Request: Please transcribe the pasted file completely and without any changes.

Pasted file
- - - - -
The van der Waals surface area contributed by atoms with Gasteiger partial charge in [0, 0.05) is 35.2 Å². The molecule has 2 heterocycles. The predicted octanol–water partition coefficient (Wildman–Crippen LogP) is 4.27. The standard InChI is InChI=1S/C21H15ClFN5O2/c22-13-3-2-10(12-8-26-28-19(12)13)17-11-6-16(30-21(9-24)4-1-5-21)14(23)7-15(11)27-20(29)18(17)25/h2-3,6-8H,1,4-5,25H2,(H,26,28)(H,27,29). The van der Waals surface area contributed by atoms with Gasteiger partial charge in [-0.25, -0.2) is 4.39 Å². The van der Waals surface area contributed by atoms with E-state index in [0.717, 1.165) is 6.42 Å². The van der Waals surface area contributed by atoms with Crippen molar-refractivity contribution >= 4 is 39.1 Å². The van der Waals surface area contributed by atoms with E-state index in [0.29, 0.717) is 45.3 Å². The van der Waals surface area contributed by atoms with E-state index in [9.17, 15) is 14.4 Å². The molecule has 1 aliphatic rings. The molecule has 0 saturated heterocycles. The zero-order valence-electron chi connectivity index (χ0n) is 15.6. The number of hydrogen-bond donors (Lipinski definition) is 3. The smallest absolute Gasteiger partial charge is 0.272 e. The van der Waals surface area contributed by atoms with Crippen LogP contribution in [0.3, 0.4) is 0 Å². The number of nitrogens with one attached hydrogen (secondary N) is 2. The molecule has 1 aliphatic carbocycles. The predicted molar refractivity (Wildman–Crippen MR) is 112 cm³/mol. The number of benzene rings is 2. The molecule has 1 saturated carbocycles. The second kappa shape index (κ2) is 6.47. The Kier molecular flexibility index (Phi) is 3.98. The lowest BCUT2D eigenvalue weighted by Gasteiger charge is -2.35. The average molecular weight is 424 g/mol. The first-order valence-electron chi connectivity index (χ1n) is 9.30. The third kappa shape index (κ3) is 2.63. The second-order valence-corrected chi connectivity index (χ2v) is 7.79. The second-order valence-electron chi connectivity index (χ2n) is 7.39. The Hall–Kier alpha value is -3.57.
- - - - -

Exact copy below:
The van der Waals surface area contributed by atoms with Gasteiger partial charge in [0, 0.05) is 35.2 Å². The molecule has 2 heterocycles. The predicted octanol–water partition coefficient (Wildman–Crippen LogP) is 4.27. The standard InChI is InChI=1S/C21H15ClFN5O2/c22-13-3-2-10(12-8-26-28-19(12)13)17-11-6-16(30-21(9-24)4-1-5-21)14(23)7-15(11)27-20(29)18(17)25/h2-3,6-8H,1,4-5,25H2,(H,26,28)(H,27,29). The van der Waals surface area contributed by atoms with Gasteiger partial charge in [-0.25, -0.2) is 4.39 Å². The van der Waals surface area contributed by atoms with E-state index in [0.717, 1.165) is 6.42 Å². The van der Waals surface area contributed by atoms with Crippen molar-refractivity contribution >= 4 is 39.1 Å². The van der Waals surface area contributed by atoms with E-state index in [0.29, 0.717) is 45.3 Å². The van der Waals surface area contributed by atoms with E-state index in [9.17, 15) is 14.4 Å². The molecule has 1 aliphatic rings. The molecule has 0 saturated heterocycles. The zero-order valence-electron chi connectivity index (χ0n) is 15.6. The number of hydrogen-bond donors (Lipinski definition) is 3. The smallest absolute Gasteiger partial charge is 0.272 e. The van der Waals surface area contributed by atoms with Crippen LogP contribution in [0.3, 0.4) is 0 Å². The number of nitrogens with one attached hydrogen (secondary N) is 2. The molecule has 1 aliphatic carbocycles. The predicted molar refractivity (Wildman–Crippen MR) is 112 cm³/mol. The number of benzene rings is 2. The molecule has 1 saturated carbocycles. The second kappa shape index (κ2) is 6.47. The Kier molecular flexibility index (Phi) is 3.98. The lowest BCUT2D eigenvalue weighted by Gasteiger charge is -2.35. The average molecular weight is 424 g/mol. The first-order valence-electron chi connectivity index (χ1n) is 9.30. The third kappa shape index (κ3) is 2.63. The second-order valence-corrected chi connectivity index (χ2v) is 7.79. The second-order valence-electron chi connectivity index (χ2n) is 7.39. The Hall–Kier alpha value is -3.57.